Ticket to Ride
San Francisco may not be a late night party city, but it is a town where you can party anywhere, anytime. When I moved here from New York, I carried with me an unhealthy dose of East Coast paranoia: I was concerned that the kids unabashedly smoking pot on Haight would be arrested, and I wouldn’t drink a Tecate tall boy in Dolores Park sans brown paper bag.
Soon enough, I learned to appreciate that in San Francisco, the party is wherever you want it to be. To shake things up a bit, I wanted to find one somewhere that didn’t involve dives, green spaces, or houses. Enter the party bus. The concept is as old as senior prom: dark lights, loud music, and high-spirited drinking.
Party buses can be rented for a night of debauchery with friends as a vehicle meant to take you from one destination to another. But what if the bus was the party? If ever there were a place for this, our city is it. San Francisco, I want to have a mobile party with you.
There are a few buses I’d heard about, but my first stop was the most SF appropriate to scout out: the party trolley. I’d seen these trolleys whizzing around ‘hoods that don’t have trolley tracks, music pumping, packed with screaming and drunk celebrators. Alas, a little research on the Interweb told me these trolleys, along with many other party buses in the city, are rented for large parties only, so a solo gal looking for some fun can’t just hop on.
Undeterred, I checked out what was going on over at TransportedSF, which hosts bi-weekly events on a biodiesel, solar-powered, bus. My options: an SF Secrets tour, a day of dubstep, and an Alice in Wonderland-themed extravaganza. I opted for the Secrets tour because it was the soonest, and I was itching to groove. I grabbed my boyfriend, a bunch of beers, and headed over to the Satori Dance Studio, where we’d be meeting and given the option of a belly dance lesson.
Framed Burning Man posters hang from the walls, and the crew appears to be of that ilk, some of which were nimbly moving their bodies in preparation for the next few hours of dance. The vibe was friendly and excited, and people came around introducing themselves to one another. Alex Warnow, who runs TransportedSF, sent us downstairs to start our day, and informed us that we couldn’t drink off the bus and couldn’t smoke on it. Otherwise, we could stand, we could dance, and, apparently, we could moon passing cars.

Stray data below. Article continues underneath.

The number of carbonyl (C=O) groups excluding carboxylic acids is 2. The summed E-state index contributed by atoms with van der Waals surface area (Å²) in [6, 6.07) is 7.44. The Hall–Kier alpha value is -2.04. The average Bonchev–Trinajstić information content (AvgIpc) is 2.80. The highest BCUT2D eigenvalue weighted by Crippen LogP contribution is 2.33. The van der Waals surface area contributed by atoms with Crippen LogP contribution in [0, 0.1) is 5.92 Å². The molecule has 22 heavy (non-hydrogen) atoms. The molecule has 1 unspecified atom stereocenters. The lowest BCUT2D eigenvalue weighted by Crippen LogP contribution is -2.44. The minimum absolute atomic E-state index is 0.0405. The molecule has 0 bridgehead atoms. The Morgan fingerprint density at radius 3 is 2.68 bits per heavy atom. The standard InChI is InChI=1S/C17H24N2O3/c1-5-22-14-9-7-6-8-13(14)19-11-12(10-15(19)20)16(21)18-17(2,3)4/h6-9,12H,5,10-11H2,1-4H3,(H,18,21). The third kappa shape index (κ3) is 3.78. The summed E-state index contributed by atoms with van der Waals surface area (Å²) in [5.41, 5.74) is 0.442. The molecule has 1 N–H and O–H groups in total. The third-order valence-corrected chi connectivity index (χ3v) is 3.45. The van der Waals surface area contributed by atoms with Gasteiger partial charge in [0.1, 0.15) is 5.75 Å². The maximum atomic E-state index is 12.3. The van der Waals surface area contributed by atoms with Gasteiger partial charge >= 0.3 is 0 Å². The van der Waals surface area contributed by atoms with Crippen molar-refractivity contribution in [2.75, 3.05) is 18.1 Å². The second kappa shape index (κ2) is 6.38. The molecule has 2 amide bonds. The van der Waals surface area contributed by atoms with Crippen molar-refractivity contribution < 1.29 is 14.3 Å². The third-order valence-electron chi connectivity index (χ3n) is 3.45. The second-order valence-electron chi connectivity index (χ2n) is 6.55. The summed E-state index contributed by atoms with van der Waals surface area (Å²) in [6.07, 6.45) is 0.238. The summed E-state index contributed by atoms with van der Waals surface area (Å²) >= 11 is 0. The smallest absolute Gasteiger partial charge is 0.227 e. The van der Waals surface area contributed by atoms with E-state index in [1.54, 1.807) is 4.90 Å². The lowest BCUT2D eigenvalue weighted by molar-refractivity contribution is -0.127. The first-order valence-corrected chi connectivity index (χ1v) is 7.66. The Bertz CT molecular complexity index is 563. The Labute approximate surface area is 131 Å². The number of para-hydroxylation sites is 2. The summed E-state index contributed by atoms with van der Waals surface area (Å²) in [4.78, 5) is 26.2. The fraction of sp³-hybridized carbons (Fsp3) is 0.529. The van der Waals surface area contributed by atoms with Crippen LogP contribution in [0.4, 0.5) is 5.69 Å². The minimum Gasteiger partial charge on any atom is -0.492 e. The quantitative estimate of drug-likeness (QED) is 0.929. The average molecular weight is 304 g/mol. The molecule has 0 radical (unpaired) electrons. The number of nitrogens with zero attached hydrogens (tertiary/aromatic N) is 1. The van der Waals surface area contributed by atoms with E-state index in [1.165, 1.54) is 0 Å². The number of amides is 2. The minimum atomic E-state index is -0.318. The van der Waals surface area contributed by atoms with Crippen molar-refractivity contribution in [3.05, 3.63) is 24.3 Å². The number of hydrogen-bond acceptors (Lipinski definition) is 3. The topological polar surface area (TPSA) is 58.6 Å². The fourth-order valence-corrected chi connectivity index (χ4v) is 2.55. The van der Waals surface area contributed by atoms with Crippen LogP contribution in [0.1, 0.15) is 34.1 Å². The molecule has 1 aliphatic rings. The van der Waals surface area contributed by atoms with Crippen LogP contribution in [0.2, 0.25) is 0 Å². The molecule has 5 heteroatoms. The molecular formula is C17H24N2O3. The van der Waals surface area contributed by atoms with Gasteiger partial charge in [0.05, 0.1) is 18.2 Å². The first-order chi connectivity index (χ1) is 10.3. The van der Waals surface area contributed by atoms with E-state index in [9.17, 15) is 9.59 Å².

Once a school bus, but now painted grey with multi-colored hubcaps, our bus is just begging to be driven cross-country to a full slate of groovy festivals. The inside has been stripped of its two-by-two seats; now red and white cushioned benches run the length of each side, leaving ample room for booty-shaking – which, once we were all settled, began immediately. Alex, with a small hoop in each ear, white leather shoes, and a skinny tie, was both host and DJ, spinning cool remixes, straight techno, and popular favorites.
Where would we go? Unclear. Today’s event was run by Tyler Macniven of the blog SF Secrets and he’d be taking us to lesser-known spots around the city. After just 15 minutes of drinking and dancing, we put down our beers, climbed off the the bus, and ended up in Cayuga Park. This Excelsior locale underneath BART tracks has been beautified by one man, who hand-carved and painted over 50 statues ranging from mythical creatures to those vaguely more humanoid. It’s a spot I surely wouldn’t have found on my own. Our crew broke off into groups and strolled the small paths for a half hour until the horn honked and we piled back into the bus.
Once aboard, music pumping, we clung to ceilings, partners, and windows while the bus lurched into motion and then straight into slow-moving traffic. The beauty of the day was that it didn’t really matter where we were going. It was cool to see unique spots in SF (the Ingleside Sundial, the mosaic stairs leading up to Grand View Park, and old barracks and weapon sites in the Presidio), but it was the excitement of dancing where you don’t usually dance, with people you don’t really know, while being taken somewhere you’ve never been that made the experience a verifiable party.